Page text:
Yes, it's highly urbanised, but (1) those urban zones are low density - the "quarter acre block" is a common residential size - and (2) the rural areas contribute a great deal to Australia's GDP - for example, northern Australia has only about 6% of the population but produces around 30% of its exports. The rural folk thus get PO'd when they miss out on the cheap fast internet that their city cousins - particularly their metropolitan city cousins - get.
That some people confuse their cultural conditioning to be the same as ethics does not give engineers - or anyone else - a free pass to not consider the implications of their work. For example, I don't agree with abortion, but that doesn't mean there aren't situations where it's the least bad choice (and if someone can't think of any, they aren't trying). Ethical behaviour is, in part, asking yourself "what if I'm wrong?" and truly weighing that possibility rather than glibly assuming that you can't be.
The point of the article is that we should (a) think about the long-term consequences of our work and (b) think about the motivations and history of who we are working for. Do the positives outweigh the negatives of the known and likely applications?
Interesting that you fixate on the Middle East and oil, considering there's no mention of either in the article and "Mr. El-Zein" is an "Associate Professor of Environmental Engineering at the School of Civil Engineering of the University of Sydney".
The University of Sydney is in Australia by the way. I checked, and he is indeed an AP there, since 2004.
Are your prejudices showing, or do you have something you'd like to share with the audience?
The average download speed in Australia is 4.8Mbit. Upload speed is nowhere near that.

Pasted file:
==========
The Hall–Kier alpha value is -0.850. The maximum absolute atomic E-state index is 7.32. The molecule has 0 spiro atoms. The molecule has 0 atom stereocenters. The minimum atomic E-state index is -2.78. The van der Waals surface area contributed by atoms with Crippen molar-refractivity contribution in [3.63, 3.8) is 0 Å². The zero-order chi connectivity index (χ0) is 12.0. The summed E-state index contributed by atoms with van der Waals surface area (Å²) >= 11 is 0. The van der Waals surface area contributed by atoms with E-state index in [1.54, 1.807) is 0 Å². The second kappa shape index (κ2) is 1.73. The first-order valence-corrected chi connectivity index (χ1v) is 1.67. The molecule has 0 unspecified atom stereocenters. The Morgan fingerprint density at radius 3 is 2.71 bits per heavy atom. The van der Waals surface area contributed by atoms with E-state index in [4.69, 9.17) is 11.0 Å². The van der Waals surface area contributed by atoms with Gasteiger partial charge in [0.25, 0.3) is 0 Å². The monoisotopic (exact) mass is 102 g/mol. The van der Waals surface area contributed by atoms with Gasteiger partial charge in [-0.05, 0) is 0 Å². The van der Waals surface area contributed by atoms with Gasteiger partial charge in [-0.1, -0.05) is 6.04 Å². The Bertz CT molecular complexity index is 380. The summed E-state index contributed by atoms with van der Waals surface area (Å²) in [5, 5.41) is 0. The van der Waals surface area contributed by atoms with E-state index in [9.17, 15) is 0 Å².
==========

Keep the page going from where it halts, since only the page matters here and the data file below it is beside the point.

And yeah, sure, VDSL2 can do 100Mbit for short distances. In ideal conditions. Um, you did notice the location is Australia, right?
That same existence of nuclear bombs has also repeatedly come damn close to ending those lives.
Let's be blunt: MAD was a strategy of desperation, based on the fact that the sociopaths we continue to let rule us would continue sending us off to die in counter-productive wars of invasion and conquest if it wasn't for the fact that our biggest weapons would with absolute certainty kill them too, despite the significant risks of it biting the entire human race in the ass.
Did you read the article? If so, you might have noticed the author is actually calling for engineers to to exercise their own morality over their own actions, rather than leave it up to some "higher" authority to decide.
In other words, exactly what you claim to do and the complete opposite of what you claim the author believes.
The dirty bomb, as a weapon of mass destruction, is a myth. Disperse the radioactive material far enough to affect a large number of people, and you disperse the radiation as well. The concentration of radioactive material decreases as the square of the radius of the area of dispersal.